Chapter 7The good news is better than that. Bell asks the question if the difference between heaven and hell could be the difference between trusting our own interpretation of events or trusting God’s retelling of our story. He does so by looking at the parable of the prodigal son. Bell states that it is all about trust, trusting Gods retelling of our story but ultimately trusting God.

Chapter 8The end is here. Your choices matter and Love wins!

 

I love my kindle

Have you ever loaned a book to someone who take ages to return the book? Have you ever loaned a book to someone who never returned it? Have you ever had someone you don’t really know ask to borrow a book and you hesitated to loan it in case you wouldn’t get it back?

Enter Kindle. I have been wanting to read “Switched” by Amanda Hocking for a while and today I happened to see on the kindle-lending group on goodreads, that there was someone there who had the book and lending was enabled for it. An email and an hour later I have received the book on my kindle loaned to me by someone I have never met or talked to. Why would someone I never knew loan me a book?

Well kindle loans are for 14 days and then the book automatically returns to the owner, pristine and perfectly preserved.  Problem solved.

Love Wins and Naked Spirituality

What a brilliant day! When I logged in to my mail account I see that my preorder of Rob Bell’s much disputed book “[amazon_link id="006204964X" target="_blank" container="" container_class="" ]Love Wins[/amazon_link]” and lo and behold Brian Mclaren’s new book “[amazon_link id="0061854018" target="_blank" container="" container_class="" ]Naked Spirituality[/amazon_link]” was autodelivered to my [amazon_link id="B002FQJT3Q" target="_blank" container="" container_class="" ]kindle[/amazon_link].

I have been looking forward to these for so long, It will be a good week!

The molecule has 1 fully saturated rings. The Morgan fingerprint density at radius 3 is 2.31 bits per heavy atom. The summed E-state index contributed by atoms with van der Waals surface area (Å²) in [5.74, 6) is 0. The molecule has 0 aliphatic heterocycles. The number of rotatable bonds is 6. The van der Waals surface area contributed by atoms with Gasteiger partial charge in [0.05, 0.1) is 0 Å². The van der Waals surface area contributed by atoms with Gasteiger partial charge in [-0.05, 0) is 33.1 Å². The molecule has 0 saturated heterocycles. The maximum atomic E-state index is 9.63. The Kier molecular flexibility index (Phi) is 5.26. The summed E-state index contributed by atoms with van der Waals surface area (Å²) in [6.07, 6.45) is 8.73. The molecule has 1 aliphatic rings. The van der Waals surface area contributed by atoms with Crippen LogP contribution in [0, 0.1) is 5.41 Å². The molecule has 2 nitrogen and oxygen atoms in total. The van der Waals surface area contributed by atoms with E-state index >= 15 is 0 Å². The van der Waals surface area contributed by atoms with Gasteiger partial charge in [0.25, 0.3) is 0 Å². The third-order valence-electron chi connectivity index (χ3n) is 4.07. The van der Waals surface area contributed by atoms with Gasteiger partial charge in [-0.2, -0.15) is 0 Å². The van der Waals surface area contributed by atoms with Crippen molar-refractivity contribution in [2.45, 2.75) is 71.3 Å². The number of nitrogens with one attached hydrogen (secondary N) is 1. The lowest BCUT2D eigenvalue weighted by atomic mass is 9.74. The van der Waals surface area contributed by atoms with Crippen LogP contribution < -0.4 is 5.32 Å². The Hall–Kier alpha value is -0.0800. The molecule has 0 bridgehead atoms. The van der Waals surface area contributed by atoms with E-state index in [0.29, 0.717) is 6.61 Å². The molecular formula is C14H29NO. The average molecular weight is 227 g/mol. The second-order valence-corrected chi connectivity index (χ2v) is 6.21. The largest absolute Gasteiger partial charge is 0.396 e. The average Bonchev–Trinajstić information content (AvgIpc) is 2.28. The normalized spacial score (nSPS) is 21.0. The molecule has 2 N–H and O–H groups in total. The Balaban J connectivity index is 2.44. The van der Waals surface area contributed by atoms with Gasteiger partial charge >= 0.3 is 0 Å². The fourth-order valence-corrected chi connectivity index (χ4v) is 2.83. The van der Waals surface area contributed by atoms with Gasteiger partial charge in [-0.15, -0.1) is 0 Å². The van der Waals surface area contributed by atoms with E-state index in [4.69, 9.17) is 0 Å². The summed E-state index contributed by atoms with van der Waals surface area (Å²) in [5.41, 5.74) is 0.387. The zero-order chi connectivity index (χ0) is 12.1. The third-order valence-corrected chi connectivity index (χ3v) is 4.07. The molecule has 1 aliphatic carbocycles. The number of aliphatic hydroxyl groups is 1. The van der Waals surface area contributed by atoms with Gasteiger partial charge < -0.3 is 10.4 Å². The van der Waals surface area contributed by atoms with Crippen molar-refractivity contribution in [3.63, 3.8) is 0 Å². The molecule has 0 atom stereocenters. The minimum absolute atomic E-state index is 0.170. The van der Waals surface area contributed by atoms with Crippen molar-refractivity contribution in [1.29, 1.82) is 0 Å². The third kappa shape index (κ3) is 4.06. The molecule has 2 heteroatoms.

Loosing my religion

I used to love the song: “loosing my religion”, I don’t know the words, I guess I never really heard the lyrics apart from the actual title. I like the idea though, I like the idea of loosing or giving up my religious views in search of what is real, what makes sense and what is true.

It is interesting to note that for this deconstructive phase to happen, you first need to have religion (as you cannot loose, what you do not have). Once you have it though, once you have been infected with religion, once you have ordered and boxed in your God experience, it seems that God and any genuine searching for God, works towards breaking the boxes of that organised religion.

Peter Rollins states that the Christian experience s found walking with Christ who in the garden of Getsemane gives up everything for God and then later on the cross Jesus gives up everything including God. In the moment Jesus shouts “My God, my God why have you forsaken me”. It is in that existential crisis, in that dark night of the soul (to borrow the expression from St John of the cross), that the christian experience is to be found. It is only on the other side of giving up once religion that Christ can ressurect and come to dwell in the midst of us. Not to be illuminated but to illuminate all of life by the glorious light that love gives.

It is in this position, when love is real and in the midst of us, that many of our former religious hangups become meaningless and very ordinary actions like sharing a meal or sharing an embrace becomes illuminated, sublime and transcendent.